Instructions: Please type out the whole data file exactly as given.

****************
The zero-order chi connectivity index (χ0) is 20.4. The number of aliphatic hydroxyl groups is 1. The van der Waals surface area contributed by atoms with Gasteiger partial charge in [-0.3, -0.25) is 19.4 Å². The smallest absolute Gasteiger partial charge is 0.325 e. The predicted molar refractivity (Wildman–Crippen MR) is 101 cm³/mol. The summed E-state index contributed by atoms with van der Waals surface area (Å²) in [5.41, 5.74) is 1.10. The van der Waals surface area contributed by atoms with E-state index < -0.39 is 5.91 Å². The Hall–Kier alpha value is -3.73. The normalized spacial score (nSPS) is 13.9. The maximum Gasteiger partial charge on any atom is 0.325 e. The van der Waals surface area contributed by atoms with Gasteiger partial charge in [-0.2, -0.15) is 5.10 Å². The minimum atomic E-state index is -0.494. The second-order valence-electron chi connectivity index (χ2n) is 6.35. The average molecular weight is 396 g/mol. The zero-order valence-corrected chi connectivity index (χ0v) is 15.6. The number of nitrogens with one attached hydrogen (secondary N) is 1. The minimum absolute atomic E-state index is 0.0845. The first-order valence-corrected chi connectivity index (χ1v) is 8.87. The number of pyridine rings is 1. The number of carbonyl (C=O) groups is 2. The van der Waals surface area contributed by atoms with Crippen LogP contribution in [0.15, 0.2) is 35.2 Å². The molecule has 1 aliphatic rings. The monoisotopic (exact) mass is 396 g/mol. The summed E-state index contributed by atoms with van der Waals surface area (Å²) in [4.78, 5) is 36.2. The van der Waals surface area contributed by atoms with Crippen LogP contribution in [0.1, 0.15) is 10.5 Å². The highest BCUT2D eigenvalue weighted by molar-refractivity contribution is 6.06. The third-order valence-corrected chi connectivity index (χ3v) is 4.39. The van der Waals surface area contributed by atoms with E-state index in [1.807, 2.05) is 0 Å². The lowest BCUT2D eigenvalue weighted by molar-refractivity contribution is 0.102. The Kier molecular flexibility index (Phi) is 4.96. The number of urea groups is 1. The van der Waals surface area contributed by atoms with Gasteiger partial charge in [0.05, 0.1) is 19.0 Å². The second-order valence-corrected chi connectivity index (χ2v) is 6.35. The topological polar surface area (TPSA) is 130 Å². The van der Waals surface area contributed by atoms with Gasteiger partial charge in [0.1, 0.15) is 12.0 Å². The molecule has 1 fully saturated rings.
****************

The zero-order chi connectivity index (χ0) is 20.4. The number of aliphatic hydroxyl groups is 1. The van der Waals surface area contributed by atoms with Gasteiger partial charge in [-0.3, -0.25) is 19.4 Å². The smallest absolute Gasteiger partial charge is 0.325 e. The predicted molar refractivity (Wildman–Crippen MR) is 101 cm³/mol. The summed E-state index contributed by atoms with van der Waals surface area (Å²) in [5.41, 5.74) is 1.10. The van der Waals surface area contributed by atoms with E-state index < -0.39 is 5.91 Å². The Hall–Kier alpha value is -3.73. The normalized spacial score (nSPS) is 13.9. The maximum Gasteiger partial charge on any atom is 0.325 e. The van der Waals surface area contributed by atoms with Gasteiger partial charge in [-0.2, -0.15) is 5.10 Å². The minimum atomic E-state index is -0.494. The second-order valence-electron chi connectivity index (χ2n) is 6.35. The average molecular weight is 396 g/mol. The zero-order valence-corrected chi connectivity index (χ0v) is 15.6. The number of nitrogens with one attached hydrogen (secondary N) is 1. The minimum absolute atomic E-state index is 0.0845. The first-order valence-corrected chi connectivity index (χ1v) is 8.87. The number of pyridine rings is 1. The number of carbonyl (C=O) groups is 2. The van der Waals surface area contributed by atoms with Crippen LogP contribution in [0.15, 0.2) is 35.2 Å². The molecule has 1 aliphatic rings. The monoisotopic (exact) mass is 396 g/mol. The summed E-state index contributed by atoms with van der Waals surface area (Å²) in [4.78, 5) is 36.2. The van der Waals surface area contributed by atoms with Crippen LogP contribution in [0.1, 0.15) is 10.5 Å². The highest BCUT2D eigenvalue weighted by molar-refractivity contribution is 6.06. The third-order valence-corrected chi connectivity index (χ3v) is 4.39. The van der Waals surface area contributed by atoms with E-state index in [1.807, 2.05) is 0 Å². The lowest BCUT2D eigenvalue weighted by molar-refractivity contribution is 0.102. The Kier molecular flexibility index (Phi) is 4.96. The number of urea groups is 1. The van der Waals surface area contributed by atoms with Gasteiger partial charge in [0.05, 0.1) is 19.0 Å². The second-order valence-corrected chi connectivity index (χ2v) is 6.35. The topological polar surface area (TPSA) is 130 Å². The van der Waals surface area contributed by atoms with Gasteiger partial charge in [0.1, 0.15) is 12.0 Å². The molecule has 1 fully saturated rings.